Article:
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Democrats to Decide Governor, Freeholder Races in Primary

By Justin Bridge

and Paul J. Peyton

Specially Written for The Westfield Leader

Although there are no local races in this Tuesday’s Primary Election, registered Democrats and undeclared voters will decide the candidates who will represent the party this November in the races for Governor and the Union County Board of Chosen Freeholders.

Three Democrats are fighting for their party’s nomination for governor in the primaries; Congressman Robert Andrews of Camden, Morris County Prosecutor Michael Murphy and State Senator and Woodbridge Mayor James E. McGreevey.

Congressman Andrews graduated summa cum laude from Bucknell University in Lewisburg, Pennsylvania, where he also was a member of Phi Beta Kappa. He also received his law degree from Cornell University in Ithaca, New York. After graduating from Cornell, he served as an attorney and as an adjunct professor at the Rutgers University School of Law. In addition, Mr. Andrews also served two terms as a Freeholder.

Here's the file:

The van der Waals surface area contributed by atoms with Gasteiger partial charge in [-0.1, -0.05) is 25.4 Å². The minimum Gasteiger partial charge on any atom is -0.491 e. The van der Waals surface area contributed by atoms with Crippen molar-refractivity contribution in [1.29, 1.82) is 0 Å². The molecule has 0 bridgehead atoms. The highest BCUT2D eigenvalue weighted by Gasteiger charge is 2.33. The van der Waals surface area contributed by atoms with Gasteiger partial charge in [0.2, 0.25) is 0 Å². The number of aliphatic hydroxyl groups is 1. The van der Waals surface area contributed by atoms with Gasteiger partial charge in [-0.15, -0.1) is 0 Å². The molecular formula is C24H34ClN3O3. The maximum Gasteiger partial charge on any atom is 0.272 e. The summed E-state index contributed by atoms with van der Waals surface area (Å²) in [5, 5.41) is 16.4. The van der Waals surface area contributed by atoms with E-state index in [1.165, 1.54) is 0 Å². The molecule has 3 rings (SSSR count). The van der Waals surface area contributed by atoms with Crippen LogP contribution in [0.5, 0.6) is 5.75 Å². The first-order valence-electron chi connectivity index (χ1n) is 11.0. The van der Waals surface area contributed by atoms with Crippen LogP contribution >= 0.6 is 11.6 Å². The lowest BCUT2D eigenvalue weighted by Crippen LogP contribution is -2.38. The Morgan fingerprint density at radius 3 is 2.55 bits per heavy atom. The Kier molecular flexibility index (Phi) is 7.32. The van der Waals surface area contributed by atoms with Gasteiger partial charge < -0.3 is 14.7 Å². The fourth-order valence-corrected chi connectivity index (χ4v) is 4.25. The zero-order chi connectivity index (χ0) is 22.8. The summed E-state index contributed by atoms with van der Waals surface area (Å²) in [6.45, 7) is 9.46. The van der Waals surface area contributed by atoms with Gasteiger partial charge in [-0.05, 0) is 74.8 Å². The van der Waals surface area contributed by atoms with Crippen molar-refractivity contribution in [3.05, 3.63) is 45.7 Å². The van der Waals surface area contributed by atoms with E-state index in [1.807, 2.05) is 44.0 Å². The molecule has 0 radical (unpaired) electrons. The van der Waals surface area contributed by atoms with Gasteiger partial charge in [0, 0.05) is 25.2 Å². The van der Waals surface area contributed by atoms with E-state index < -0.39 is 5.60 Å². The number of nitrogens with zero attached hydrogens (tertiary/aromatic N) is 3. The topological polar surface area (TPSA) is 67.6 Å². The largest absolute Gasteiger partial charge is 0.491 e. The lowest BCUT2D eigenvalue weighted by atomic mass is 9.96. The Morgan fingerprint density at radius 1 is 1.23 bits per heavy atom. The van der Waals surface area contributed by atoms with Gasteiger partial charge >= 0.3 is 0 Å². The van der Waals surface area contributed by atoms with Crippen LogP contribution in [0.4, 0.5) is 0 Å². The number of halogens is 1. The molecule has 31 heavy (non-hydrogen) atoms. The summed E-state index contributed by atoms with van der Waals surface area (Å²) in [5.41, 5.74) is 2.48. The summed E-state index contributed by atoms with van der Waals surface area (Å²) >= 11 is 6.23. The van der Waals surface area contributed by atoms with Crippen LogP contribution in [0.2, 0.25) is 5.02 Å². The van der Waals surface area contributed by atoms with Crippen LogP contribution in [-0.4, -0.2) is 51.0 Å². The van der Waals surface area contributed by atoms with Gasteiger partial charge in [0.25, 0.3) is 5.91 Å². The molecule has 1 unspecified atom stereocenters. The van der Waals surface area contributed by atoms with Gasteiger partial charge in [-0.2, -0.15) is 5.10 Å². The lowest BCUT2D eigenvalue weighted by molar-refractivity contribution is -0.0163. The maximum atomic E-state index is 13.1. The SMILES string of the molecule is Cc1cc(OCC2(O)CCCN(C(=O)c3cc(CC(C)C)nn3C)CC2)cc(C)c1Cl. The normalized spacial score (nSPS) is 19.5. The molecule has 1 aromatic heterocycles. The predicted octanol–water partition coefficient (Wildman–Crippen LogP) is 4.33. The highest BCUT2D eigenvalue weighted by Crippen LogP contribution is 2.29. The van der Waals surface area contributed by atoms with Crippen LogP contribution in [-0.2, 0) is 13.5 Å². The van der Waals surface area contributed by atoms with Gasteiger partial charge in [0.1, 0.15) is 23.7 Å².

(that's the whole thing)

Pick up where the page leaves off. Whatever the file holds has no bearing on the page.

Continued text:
Congressman Andrews was first elected to the United States Congress in 1990, and is currently serving his fourth term. He serves on the Economic and Educational Opportunities Committee and the International Relations Committee.

Mr. Murphy, the stepson of former Governor Richard J. Hughes, graduated from Georgetown University in Washington, D.C. with a Bachelor of Science Degree in Business Administration in 1971. He went on to graduate from Seton Hall School of Law in Newark in 1974.

The candidate worked as a public defender, had a private law practice, and was an Assistant Prosecutor for Morris County before Governor James J. Florio appointed him Morris County Prosecutor in 1990. His cases included the trial of the couple who kidnapped and murdered Exxon executive Sidney J. Reso.

He worked as a lawyer in private practice from 1995 through this past January, when he took leave to run for Governor.

Mr. McGreevey graduated from Columbia University with a Bachelor of Arts Degree in 1978. From there, he went on to Georgetown University Law School where he received his degree in 1981. He also received his Master of Arts Degree from Harvard University in Cambridge, Massachusetts in 1982. He served as the Assistant Prosecutor of Middlesex County from 1982 to 1983; Legislative Assistant to the State Assembly Speaker from 1983 to 1985, and as the Executive Director of the New Jersey Parole Board from 1985 to 1986.